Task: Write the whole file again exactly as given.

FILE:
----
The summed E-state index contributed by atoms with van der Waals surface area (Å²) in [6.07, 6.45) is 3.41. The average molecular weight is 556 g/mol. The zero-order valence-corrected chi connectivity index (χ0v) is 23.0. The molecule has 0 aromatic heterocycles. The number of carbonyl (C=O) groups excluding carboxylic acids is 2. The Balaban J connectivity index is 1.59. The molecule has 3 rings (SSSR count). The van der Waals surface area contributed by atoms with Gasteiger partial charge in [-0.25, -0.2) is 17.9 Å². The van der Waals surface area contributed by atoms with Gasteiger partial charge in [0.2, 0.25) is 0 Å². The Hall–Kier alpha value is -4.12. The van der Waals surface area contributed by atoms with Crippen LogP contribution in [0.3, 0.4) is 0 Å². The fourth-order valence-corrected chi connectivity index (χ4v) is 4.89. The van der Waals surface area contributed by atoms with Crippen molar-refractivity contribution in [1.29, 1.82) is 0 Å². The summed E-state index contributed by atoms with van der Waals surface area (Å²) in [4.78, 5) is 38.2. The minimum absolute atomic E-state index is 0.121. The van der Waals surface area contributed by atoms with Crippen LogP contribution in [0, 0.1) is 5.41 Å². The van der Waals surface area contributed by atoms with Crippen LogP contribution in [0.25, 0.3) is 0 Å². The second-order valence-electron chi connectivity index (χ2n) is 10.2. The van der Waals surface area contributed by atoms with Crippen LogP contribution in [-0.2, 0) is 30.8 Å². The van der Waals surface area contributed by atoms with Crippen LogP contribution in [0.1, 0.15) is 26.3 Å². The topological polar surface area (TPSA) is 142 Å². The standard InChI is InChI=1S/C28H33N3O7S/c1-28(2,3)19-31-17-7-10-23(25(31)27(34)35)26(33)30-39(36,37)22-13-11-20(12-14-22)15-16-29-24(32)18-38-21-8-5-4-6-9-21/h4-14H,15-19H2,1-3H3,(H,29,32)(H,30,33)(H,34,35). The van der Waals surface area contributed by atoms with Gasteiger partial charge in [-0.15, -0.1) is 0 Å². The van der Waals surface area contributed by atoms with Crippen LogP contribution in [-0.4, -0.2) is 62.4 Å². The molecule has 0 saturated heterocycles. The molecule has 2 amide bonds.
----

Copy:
The summed E-state index contributed by atoms with van der Waals surface area (Å²) in [6.07, 6.45) is 3.41. The average molecular weight is 556 g/mol. The zero-order valence-corrected chi connectivity index (χ0v) is 23.0. The molecule has 0 aromatic heterocycles. The number of carbonyl (C=O) groups excluding carboxylic acids is 2. The Balaban J connectivity index is 1.59. The molecule has 3 rings (SSSR count). The van der Waals surface area contributed by atoms with Gasteiger partial charge in [-0.25, -0.2) is 17.9 Å². The van der Waals surface area contributed by atoms with Gasteiger partial charge in [0.2, 0.25) is 0 Å². The Hall–Kier alpha value is -4.12. The van der Waals surface area contributed by atoms with Crippen LogP contribution in [0.3, 0.4) is 0 Å². The fourth-order valence-corrected chi connectivity index (χ4v) is 4.89. The van der Waals surface area contributed by atoms with Crippen molar-refractivity contribution in [1.29, 1.82) is 0 Å². The summed E-state index contributed by atoms with van der Waals surface area (Å²) in [4.78, 5) is 38.2. The minimum absolute atomic E-state index is 0.121. The van der Waals surface area contributed by atoms with Crippen LogP contribution in [0, 0.1) is 5.41 Å². The van der Waals surface area contributed by atoms with Crippen LogP contribution in [0.25, 0.3) is 0 Å². The second-order valence-electron chi connectivity index (χ2n) is 10.2. The van der Waals surface area contributed by atoms with Crippen LogP contribution in [-0.2, 0) is 30.8 Å². The van der Waals surface area contributed by atoms with Crippen LogP contribution in [0.1, 0.15) is 26.3 Å². The topological polar surface area (TPSA) is 142 Å². The standard InChI is InChI=1S/C28H33N3O7S/c1-28(2,3)19-31-17-7-10-23(25(31)27(34)35)26(33)30-39(36,37)22-13-11-20(12-14-22)15-16-29-24(32)18-38-21-8-5-4-6-9-21/h4-14H,15-19H2,1-3H3,(H,29,32)(H,30,33)(H,34,35). The van der Waals surface area contributed by atoms with Gasteiger partial charge in [-0.15, -0.1) is 0 Å². The van der Waals surface area contributed by atoms with Crippen LogP contribution in [-0.4, -0.2) is 62.4 Å². The molecule has 0 saturated heterocycles. The molecule has 2 amide bonds.